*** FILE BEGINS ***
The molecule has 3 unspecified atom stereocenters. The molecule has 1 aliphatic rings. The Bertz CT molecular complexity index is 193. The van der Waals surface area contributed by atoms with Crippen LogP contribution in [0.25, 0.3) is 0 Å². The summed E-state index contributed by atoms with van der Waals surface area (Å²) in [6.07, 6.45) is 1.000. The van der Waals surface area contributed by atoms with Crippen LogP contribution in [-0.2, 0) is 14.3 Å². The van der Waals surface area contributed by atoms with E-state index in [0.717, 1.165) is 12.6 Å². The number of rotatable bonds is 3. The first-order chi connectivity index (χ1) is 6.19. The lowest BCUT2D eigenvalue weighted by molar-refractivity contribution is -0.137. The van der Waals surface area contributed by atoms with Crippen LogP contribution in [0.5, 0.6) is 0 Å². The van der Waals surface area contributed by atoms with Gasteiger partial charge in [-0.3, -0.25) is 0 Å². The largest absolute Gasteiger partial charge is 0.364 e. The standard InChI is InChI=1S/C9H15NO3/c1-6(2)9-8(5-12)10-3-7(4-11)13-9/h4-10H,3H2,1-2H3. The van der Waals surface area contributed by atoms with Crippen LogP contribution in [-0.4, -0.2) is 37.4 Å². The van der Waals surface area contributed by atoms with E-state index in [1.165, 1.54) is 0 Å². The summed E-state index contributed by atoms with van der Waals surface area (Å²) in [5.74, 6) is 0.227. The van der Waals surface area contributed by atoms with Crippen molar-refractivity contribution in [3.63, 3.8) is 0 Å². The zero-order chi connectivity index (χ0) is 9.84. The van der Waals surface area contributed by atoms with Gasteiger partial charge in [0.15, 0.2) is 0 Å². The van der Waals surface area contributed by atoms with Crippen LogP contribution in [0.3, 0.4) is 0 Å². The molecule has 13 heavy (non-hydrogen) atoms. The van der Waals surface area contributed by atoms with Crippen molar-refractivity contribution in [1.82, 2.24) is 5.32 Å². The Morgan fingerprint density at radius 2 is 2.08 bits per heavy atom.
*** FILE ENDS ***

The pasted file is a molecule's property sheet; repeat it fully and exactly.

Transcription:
The molecule has 3 unspecified atom stereocenters. The molecule has 1 aliphatic rings. The Bertz CT molecular complexity index is 193. The van der Waals surface area contributed by atoms with Crippen LogP contribution in [0.25, 0.3) is 0 Å². The summed E-state index contributed by atoms with van der Waals surface area (Å²) in [6.07, 6.45) is 1.000. The van der Waals surface area contributed by atoms with Crippen LogP contribution in [-0.2, 0) is 14.3 Å². The van der Waals surface area contributed by atoms with E-state index in [0.717, 1.165) is 12.6 Å². The number of rotatable bonds is 3. The first-order chi connectivity index (χ1) is 6.19. The lowest BCUT2D eigenvalue weighted by molar-refractivity contribution is -0.137. The van der Waals surface area contributed by atoms with Crippen LogP contribution in [0.5, 0.6) is 0 Å². The van der Waals surface area contributed by atoms with Gasteiger partial charge in [-0.3, -0.25) is 0 Å². The largest absolute Gasteiger partial charge is 0.364 e. The standard InChI is InChI=1S/C9H15NO3/c1-6(2)9-8(5-12)10-3-7(4-11)13-9/h4-10H,3H2,1-2H3. The van der Waals surface area contributed by atoms with Crippen LogP contribution in [-0.4, -0.2) is 37.4 Å². The van der Waals surface area contributed by atoms with E-state index in [1.165, 1.54) is 0 Å². The summed E-state index contributed by atoms with van der Waals surface area (Å²) in [5.74, 6) is 0.227. The van der Waals surface area contributed by atoms with Crippen molar-refractivity contribution in [3.63, 3.8) is 0 Å². The zero-order chi connectivity index (χ0) is 9.84. The van der Waals surface area contributed by atoms with Gasteiger partial charge in [0.15, 0.2) is 0 Å². The van der Waals surface area contributed by atoms with Crippen LogP contribution in [0.3, 0.4) is 0 Å². The molecule has 13 heavy (non-hydrogen) atoms. The van der Waals surface area contributed by atoms with Crippen molar-refractivity contribution in [1.82, 2.24) is 5.32 Å². The Morgan fingerprint density at radius 2 is 2.08 bits per heavy atom.